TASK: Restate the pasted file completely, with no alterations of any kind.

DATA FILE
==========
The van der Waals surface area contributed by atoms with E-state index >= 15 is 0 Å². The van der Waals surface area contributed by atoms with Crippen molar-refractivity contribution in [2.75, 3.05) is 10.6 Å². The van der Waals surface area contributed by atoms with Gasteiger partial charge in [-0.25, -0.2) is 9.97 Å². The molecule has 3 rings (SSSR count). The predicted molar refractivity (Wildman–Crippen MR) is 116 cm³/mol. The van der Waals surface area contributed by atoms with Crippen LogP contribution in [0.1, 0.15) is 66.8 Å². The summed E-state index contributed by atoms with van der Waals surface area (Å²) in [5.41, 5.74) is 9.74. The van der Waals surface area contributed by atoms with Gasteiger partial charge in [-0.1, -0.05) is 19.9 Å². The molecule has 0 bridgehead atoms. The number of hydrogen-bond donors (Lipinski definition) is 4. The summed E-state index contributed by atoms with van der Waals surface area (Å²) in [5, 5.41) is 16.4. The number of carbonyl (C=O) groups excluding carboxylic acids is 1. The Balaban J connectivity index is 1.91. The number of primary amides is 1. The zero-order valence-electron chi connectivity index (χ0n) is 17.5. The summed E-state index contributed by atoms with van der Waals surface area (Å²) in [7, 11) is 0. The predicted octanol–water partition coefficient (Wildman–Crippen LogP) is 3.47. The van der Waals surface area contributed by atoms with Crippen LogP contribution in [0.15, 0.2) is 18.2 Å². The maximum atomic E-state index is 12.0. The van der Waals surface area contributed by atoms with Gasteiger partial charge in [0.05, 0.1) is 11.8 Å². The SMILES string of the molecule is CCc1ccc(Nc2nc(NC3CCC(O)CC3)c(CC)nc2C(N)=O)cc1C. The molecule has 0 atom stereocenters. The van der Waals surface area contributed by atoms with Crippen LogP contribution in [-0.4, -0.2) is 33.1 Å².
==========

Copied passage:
The van der Waals surface area contributed by atoms with E-state index >= 15 is 0 Å². The van der Waals surface area contributed by atoms with Crippen molar-refractivity contribution in [2.75, 3.05) is 10.6 Å². The van der Waals surface area contributed by atoms with Gasteiger partial charge in [-0.25, -0.2) is 9.97 Å². The molecule has 3 rings (SSSR count). The predicted molar refractivity (Wildman–Crippen MR) is 116 cm³/mol. The van der Waals surface area contributed by atoms with Crippen LogP contribution in [0.1, 0.15) is 66.8 Å². The summed E-state index contributed by atoms with van der Waals surface area (Å²) in [5.41, 5.74) is 9.74. The van der Waals surface area contributed by atoms with Gasteiger partial charge in [-0.1, -0.05) is 19.9 Å². The molecule has 0 bridgehead atoms. The number of hydrogen-bond donors (Lipinski definition) is 4. The summed E-state index contributed by atoms with van der Waals surface area (Å²) in [5, 5.41) is 16.4. The number of carbonyl (C=O) groups excluding carboxylic acids is 1. The Balaban J connectivity index is 1.91. The number of primary amides is 1. The zero-order valence-electron chi connectivity index (χ0n) is 17.5. The summed E-state index contributed by atoms with van der Waals surface area (Å²) in [7, 11) is 0. The predicted octanol–water partition coefficient (Wildman–Crippen LogP) is 3.47. The van der Waals surface area contributed by atoms with Crippen LogP contribution in [0.15, 0.2) is 18.2 Å². The maximum atomic E-state index is 12.0. The van der Waals surface area contributed by atoms with Gasteiger partial charge in [0.05, 0.1) is 11.8 Å². The SMILES string of the molecule is CCc1ccc(Nc2nc(NC3CCC(O)CC3)c(CC)nc2C(N)=O)cc1C. The molecule has 0 atom stereocenters. The van der Waals surface area contributed by atoms with Crippen LogP contribution in [-0.4, -0.2) is 33.1 Å².